David Lean’s adaptation of Noel Coward’s 1941 play is a world away from the prestigious epics that would become synonymous with the director. Nevertheless, there is an elegance to this supernatural comedy, sometimes, it seems, at the expense of a lightness of touch that would wring the most from Coward’s wit and playful dialogue.
Charles Condomine, researching his new novel, invites medium Madame Arcati to perform a séance at his house. The result is the appearance of his deceased wife of seven years, much to the chagrin of this current betrothed. On learning of the true intentions of his ex, Charles is no less unsettled.
It may be that Lean’s concentration on technical mastery was at the expense of eliciting laughs; or perhaps he just wasn't adept at comedy. He chose to film in Technicolor, and decided not to utilise the expected double exposure method to render the returned spook; instead Kay Hammond was suitably made up (in fluorescent green) and the lighting followed her, rendering the desired ethereal glow. The film is nothing if not precisely made, but it seems that Lean, intentionally or not, brings too much weight to material that should have been light and frothy. Coward wasn’t too happy with the translation. He’d suggested the play to Lean (Hollywood had come a calling due to its success, but Coward resisted the wooing) after they collaborated on In Which We Serve, but allegedly asked Lean, “How the hell did you fuck up the best thing I ever did?”
Both Margaret Rutherford (as delightfully batty as only Rutherford can be, and written with her in mind) as Madame Arcadia and Kay Hammond as deceased wife Elvira were transferred from the original stage production. An impossibly young Rex Harrison (not yet 40) judges the tone just right, bringing to Charles Condomine an upbeat stoicism towards all that he encounters (most surprisingly – but amusingly – in response to the fate of his living spouse). His unflagging breeziness does much of the heavy lifting in making this watchable (but, as said, Rutherford is peerless). Both Constance Cummings (as current wife Ruth) and Hammond are perfectly accomplished; the former unimpressed at what she perceives to be flights of fantasy on the part of her husband, the latter informing Charles’ scheming departed with a louche mischief and a delivery that sounds just the right side of drunk.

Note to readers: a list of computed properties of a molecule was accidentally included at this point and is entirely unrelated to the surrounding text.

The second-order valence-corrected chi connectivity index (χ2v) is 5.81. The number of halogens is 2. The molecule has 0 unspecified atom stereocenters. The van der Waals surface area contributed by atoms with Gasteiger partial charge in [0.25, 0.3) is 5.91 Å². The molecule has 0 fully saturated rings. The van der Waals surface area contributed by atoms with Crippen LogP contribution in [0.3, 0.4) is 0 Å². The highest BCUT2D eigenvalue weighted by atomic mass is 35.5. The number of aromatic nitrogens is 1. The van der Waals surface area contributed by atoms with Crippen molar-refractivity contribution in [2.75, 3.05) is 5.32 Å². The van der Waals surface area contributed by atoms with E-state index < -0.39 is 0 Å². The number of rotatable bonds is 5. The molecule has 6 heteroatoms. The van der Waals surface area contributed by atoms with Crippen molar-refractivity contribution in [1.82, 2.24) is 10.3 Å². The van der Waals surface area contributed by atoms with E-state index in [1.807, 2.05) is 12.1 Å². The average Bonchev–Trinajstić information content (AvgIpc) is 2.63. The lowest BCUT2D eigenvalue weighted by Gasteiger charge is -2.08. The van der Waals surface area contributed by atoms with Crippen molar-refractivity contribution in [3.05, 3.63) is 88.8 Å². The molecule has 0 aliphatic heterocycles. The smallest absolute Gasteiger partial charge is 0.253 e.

The action of the film appears to take place in Ashford in Kent (at least, according to the Condomines’ telephone), but Coward wrote the play while holidaying in Portmeirion (the location for the Village in The Prisoner); his office and flat had just been destroyed in the Blitz. Accordingly, it seems that Coward’s intention was to write something that would take the audience’s minds off the grim realities around them. That he did so through a piece that makes light of death could be seen as ironic; certainly, he came in for some criticism for just that. This didn’t stop the play from becoming a huge hit (hence the film offers), seen in part as a consequence of tapping into a topical subject (the desire to make contact with the dearly departed).
Indeed, Coward was drawing upon a field that had blossomed in popularity during WWI (Arthur Conan Doyle being one of its chief proponents, having lost a son in the conflict), and had been subsequently assaulted with a barrage of accusations of fakery and confidence trickstering. This is the starting point of Charles Condomine in the film; his novel is to concern a sham psychic and Madame Arcati's "performance" represents research material. Coward pulls the rug by unequivocally establishing that the ghostly arrival is bona fide. Madame Arcati is consistently shown to be mistaken and addled in her assumptions, but as much as she is mockable, she is clearly capable (albeit the extent of the apparition(s) takes even her by surprise).
Madame Arcati: Very interesting. I smell ectoplasm strongly.
Elvira: What a disgusting thing to say!
More of a concern than mocking mortality, across the Pond, were the implied extra-marital affairs of both Charles and Elvira. She continually mocks him for his stuffiness and apparently cuckolded him at every opportunity (even on their honeymoon). If Charles appears blasé about the loss of Elvira, he is even more so about his wife’s carrying-on; until we learn that he didn’t mind as he was embarking on his own simultaneous philandering. A line about Ruth taking an inventory of Charles’ sex life was deleted from the US release. Much more eyebrow-raising, to my ears, was the reaction of the maid to Charles’ offer of payment; her inference being that the money was for “services” provided.
That said, for all its risqué qualities, the film finishes on a less blithe note. The ultimate pay-off, while both humorous and tidy, implies a moral judgement on the smug Charles. Tellingly, this is different to the ending of the play, which is much more in line with Coward’s irreverent tone. Coward also includes quite a clever late stage twist of the sort you’d be more likely to see in your classic ghost story (but here played for laughs).
Ultimately Blithe Spirit is a likeable disappointment. Much like Anthony Asquith’s version of The Importance of Being Earnest a few years later, Lean appears to come unstuck attempting to translate the energy of the play to the big screen. It’s left to several spirited performances to show off the quality of the material.